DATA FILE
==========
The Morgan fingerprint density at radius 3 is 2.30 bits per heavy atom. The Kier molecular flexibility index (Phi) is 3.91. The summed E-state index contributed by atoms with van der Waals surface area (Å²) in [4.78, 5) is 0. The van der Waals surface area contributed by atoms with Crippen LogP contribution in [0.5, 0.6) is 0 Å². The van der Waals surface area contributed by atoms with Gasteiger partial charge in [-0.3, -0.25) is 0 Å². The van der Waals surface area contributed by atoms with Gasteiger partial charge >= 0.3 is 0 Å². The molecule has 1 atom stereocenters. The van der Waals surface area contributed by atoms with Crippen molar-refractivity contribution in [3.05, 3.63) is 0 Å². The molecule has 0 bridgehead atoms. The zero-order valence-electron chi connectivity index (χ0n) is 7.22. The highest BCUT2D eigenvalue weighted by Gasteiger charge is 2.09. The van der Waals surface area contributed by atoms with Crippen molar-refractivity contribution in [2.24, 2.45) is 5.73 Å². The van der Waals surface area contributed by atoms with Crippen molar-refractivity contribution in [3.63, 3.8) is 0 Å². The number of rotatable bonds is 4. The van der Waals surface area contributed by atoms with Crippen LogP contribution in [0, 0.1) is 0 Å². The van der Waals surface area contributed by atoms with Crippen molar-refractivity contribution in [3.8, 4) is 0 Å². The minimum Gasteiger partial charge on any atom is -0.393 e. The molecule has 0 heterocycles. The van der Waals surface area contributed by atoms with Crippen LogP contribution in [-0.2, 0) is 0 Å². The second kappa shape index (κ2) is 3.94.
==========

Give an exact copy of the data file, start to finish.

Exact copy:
The Morgan fingerprint density at radius 3 is 2.30 bits per heavy atom. The Kier molecular flexibility index (Phi) is 3.91. The summed E-state index contributed by atoms with van der Waals surface area (Å²) in [4.78, 5) is 0. The van der Waals surface area contributed by atoms with Crippen LogP contribution in [0.5, 0.6) is 0 Å². The van der Waals surface area contributed by atoms with Gasteiger partial charge in [-0.3, -0.25) is 0 Å². The van der Waals surface area contributed by atoms with Gasteiger partial charge >= 0.3 is 0 Å². The molecule has 1 atom stereocenters. The van der Waals surface area contributed by atoms with Crippen molar-refractivity contribution in [3.05, 3.63) is 0 Å². The molecule has 0 bridgehead atoms. The zero-order valence-electron chi connectivity index (χ0n) is 7.22. The highest BCUT2D eigenvalue weighted by Gasteiger charge is 2.09. The van der Waals surface area contributed by atoms with Crippen molar-refractivity contribution in [2.24, 2.45) is 5.73 Å². The van der Waals surface area contributed by atoms with Crippen molar-refractivity contribution in [3.63, 3.8) is 0 Å². The number of rotatable bonds is 4. The van der Waals surface area contributed by atoms with Crippen LogP contribution in [0, 0.1) is 0 Å². The van der Waals surface area contributed by atoms with Crippen molar-refractivity contribution in [3.8, 4) is 0 Å². The minimum Gasteiger partial charge on any atom is -0.393 e. The molecule has 0 heterocycles. The van der Waals surface area contributed by atoms with Crippen LogP contribution in [-0.2, 0) is 0 Å². The second kappa shape index (κ2) is 3.94.